Article Last Updated: 09/09/2008 06:52:57 AM EDT
NEW FAIRFIELD -- The investigation of a woman's disappearance 24 years ago -- now considered a homicide -- picked up steam Monday as police used ground-penetrating radar to search a property near Ball Pond.
Lt. J. Paul Vance, a spokesman for the Connecticut State Police, confirmed that investigators were executing a search warrant at a home on Sunswept Drive in connection to the Mary Badaracco case.
Ground-penetrating radar, according to State Archaeologist Nick Bellantoni, can find a variety of features underneath the surface. Bellantoni has assisted state and local police in past investigations that involved use of the technology.
He said the sled-like device, which is pulled along the ground, uses short wave radio signals to locate solid objects under the surface, including metal pipes and coffins, as well as soil anomalies, such as a hole previously dug and filled in.
"For example, if there are only skeletal remains, it wouldn't pick up the body, but it will record the disturbance or the burial feature," he said. "Basically, what it does is say there is something under the surface that is an anomaly. To find out what that anomaly is would require further excavations."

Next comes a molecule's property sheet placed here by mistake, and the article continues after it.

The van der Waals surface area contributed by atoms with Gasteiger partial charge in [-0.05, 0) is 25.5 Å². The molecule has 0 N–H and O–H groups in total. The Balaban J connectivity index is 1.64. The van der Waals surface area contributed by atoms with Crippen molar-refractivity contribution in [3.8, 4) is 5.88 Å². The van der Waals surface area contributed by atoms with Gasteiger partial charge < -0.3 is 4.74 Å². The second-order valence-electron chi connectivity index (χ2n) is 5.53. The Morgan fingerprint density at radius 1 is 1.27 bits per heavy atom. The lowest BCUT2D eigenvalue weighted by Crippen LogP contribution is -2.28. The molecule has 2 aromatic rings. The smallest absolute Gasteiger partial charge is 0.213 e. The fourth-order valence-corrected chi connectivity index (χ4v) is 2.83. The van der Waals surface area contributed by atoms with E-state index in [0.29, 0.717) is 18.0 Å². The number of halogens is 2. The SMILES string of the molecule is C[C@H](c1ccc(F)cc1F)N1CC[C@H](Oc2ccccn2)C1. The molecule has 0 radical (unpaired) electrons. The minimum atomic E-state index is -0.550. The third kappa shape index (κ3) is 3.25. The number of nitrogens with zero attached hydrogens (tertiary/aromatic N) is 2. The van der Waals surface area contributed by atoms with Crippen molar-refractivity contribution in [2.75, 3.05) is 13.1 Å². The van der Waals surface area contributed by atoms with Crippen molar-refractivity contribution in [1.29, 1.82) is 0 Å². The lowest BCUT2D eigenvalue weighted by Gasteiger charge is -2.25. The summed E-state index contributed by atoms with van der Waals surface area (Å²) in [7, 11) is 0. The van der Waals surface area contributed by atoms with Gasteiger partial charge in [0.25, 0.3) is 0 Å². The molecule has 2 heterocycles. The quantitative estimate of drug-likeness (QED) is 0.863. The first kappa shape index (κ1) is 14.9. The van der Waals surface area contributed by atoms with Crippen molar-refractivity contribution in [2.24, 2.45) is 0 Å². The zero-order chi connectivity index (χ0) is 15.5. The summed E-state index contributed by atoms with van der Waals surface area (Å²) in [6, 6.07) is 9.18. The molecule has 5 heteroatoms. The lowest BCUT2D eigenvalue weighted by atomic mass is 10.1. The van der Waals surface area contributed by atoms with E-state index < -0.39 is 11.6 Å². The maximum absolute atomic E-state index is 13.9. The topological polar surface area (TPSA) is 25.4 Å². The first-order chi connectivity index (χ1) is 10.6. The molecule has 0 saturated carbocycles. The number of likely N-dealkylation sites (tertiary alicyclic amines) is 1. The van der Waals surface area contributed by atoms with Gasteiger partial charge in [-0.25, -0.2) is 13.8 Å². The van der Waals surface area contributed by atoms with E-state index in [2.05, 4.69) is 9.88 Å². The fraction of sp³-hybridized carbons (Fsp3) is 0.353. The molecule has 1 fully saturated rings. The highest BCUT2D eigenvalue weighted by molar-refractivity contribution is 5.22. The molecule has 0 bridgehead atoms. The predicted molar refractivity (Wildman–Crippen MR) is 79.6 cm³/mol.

He added that investigators using ground-penetrating radar often use flags to determine the grid of the search area. They may also be used if anomalies are found that warrant further investigation.
Vance said the owners of the home on Sunswept Drive have been extremely cooperative with investigators.
Stephen Logan, who owns the home, declined to comment Monday.
Vance urged anyone with information in the case to call state police at (203) 267-2200.
Contact Dirk Perrefort at email@example.com or at (203) 731-3358.
Badaracco homicide case widens with New Fairfield search
Daughters still hope for closure in mother's disappearance